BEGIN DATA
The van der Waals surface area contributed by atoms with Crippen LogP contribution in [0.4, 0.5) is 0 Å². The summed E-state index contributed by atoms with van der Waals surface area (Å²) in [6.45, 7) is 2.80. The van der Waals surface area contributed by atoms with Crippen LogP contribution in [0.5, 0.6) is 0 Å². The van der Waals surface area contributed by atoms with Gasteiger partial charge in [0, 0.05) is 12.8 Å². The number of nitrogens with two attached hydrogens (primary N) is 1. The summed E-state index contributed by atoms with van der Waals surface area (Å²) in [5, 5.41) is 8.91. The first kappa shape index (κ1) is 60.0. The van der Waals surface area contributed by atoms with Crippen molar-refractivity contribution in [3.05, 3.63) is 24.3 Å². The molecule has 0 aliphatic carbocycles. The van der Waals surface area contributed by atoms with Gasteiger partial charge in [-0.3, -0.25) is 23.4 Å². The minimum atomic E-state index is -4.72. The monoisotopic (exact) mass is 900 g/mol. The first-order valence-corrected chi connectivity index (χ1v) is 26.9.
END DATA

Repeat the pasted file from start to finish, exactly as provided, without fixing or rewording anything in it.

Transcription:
The van der Waals surface area contributed by atoms with Crippen LogP contribution in [0.4, 0.5) is 0 Å². The summed E-state index contributed by atoms with van der Waals surface area (Å²) in [6.45, 7) is 2.80. The van der Waals surface area contributed by atoms with Crippen LogP contribution in [0.5, 0.6) is 0 Å². The van der Waals surface area contributed by atoms with Gasteiger partial charge in [0, 0.05) is 12.8 Å². The number of nitrogens with two attached hydrogens (primary N) is 1. The summed E-state index contributed by atoms with van der Waals surface area (Å²) in [5, 5.41) is 8.91. The first kappa shape index (κ1) is 60.0. The van der Waals surface area contributed by atoms with Crippen molar-refractivity contribution in [3.05, 3.63) is 24.3 Å². The molecule has 0 aliphatic carbocycles. The van der Waals surface area contributed by atoms with Gasteiger partial charge in [-0.3, -0.25) is 23.4 Å². The minimum atomic E-state index is -4.72. The monoisotopic (exact) mass is 900 g/mol. The first-order valence-corrected chi connectivity index (χ1v) is 26.9.